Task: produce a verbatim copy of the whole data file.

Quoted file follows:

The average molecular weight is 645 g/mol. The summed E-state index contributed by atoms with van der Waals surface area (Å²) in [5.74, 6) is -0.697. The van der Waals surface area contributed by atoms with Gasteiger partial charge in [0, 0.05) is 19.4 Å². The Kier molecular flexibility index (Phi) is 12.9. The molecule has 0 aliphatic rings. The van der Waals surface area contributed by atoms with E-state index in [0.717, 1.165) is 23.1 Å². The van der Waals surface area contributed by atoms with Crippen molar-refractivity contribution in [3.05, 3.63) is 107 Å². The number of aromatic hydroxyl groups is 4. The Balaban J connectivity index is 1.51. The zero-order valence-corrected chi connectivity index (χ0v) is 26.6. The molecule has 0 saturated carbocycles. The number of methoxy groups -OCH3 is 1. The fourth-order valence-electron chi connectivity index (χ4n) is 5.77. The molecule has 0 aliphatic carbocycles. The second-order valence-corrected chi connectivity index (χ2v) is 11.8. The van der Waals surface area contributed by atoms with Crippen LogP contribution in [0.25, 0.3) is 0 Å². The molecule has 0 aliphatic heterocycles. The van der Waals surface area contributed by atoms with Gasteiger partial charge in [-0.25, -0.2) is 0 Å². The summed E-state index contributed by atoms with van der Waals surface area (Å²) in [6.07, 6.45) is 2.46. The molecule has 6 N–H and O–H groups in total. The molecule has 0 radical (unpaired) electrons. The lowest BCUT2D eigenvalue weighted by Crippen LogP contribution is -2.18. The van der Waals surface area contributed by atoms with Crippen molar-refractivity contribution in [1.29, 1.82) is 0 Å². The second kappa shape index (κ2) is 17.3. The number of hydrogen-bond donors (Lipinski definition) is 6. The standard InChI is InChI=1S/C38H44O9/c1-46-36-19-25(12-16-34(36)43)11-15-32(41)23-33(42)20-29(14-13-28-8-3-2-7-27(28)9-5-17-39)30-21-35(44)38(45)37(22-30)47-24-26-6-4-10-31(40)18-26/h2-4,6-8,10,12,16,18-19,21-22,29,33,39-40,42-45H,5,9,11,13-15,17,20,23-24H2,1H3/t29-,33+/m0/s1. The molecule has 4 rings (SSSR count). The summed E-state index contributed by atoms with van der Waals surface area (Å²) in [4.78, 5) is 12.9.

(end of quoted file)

The average molecular weight is 645 g/mol. The summed E-state index contributed by atoms with van der Waals surface area (Å²) in [5.74, 6) is -0.697. The van der Waals surface area contributed by atoms with Gasteiger partial charge in [0, 0.05) is 19.4 Å². The Kier molecular flexibility index (Phi) is 12.9. The molecule has 0 aliphatic rings. The van der Waals surface area contributed by atoms with E-state index in [0.717, 1.165) is 23.1 Å². The van der Waals surface area contributed by atoms with Crippen molar-refractivity contribution in [3.05, 3.63) is 107 Å². The number of aromatic hydroxyl groups is 4. The Balaban J connectivity index is 1.51. The zero-order valence-corrected chi connectivity index (χ0v) is 26.6. The molecule has 0 saturated carbocycles. The number of methoxy groups -OCH3 is 1. The fourth-order valence-electron chi connectivity index (χ4n) is 5.77. The molecule has 0 aliphatic carbocycles. The second-order valence-corrected chi connectivity index (χ2v) is 11.8. The van der Waals surface area contributed by atoms with Crippen LogP contribution in [0.25, 0.3) is 0 Å². The molecule has 0 aliphatic heterocycles. The van der Waals surface area contributed by atoms with Gasteiger partial charge in [-0.25, -0.2) is 0 Å². The summed E-state index contributed by atoms with van der Waals surface area (Å²) in [6.07, 6.45) is 2.46. The molecule has 6 N–H and O–H groups in total. The molecule has 0 radical (unpaired) electrons. The lowest BCUT2D eigenvalue weighted by Crippen LogP contribution is -2.18. The van der Waals surface area contributed by atoms with Crippen molar-refractivity contribution in [1.29, 1.82) is 0 Å². The second kappa shape index (κ2) is 17.3. The number of hydrogen-bond donors (Lipinski definition) is 6. The standard InChI is InChI=1S/C38H44O9/c1-46-36-19-25(12-16-34(36)43)11-15-32(41)23-33(42)20-29(14-13-28-8-3-2-7-27(28)9-5-17-39)30-21-35(44)38(45)37(22-30)47-24-26-6-4-10-31(40)18-26/h2-4,6-8,10,12,16,18-19,21-22,29,33,39-40,42-45H,5,9,11,13-15,17,20,23-24H2,1H3/t29-,33+/m0/s1. The molecule has 4 rings (SSSR count). The summed E-state index contributed by atoms with van der Waals surface area (Å²) in [4.78, 5) is 12.9.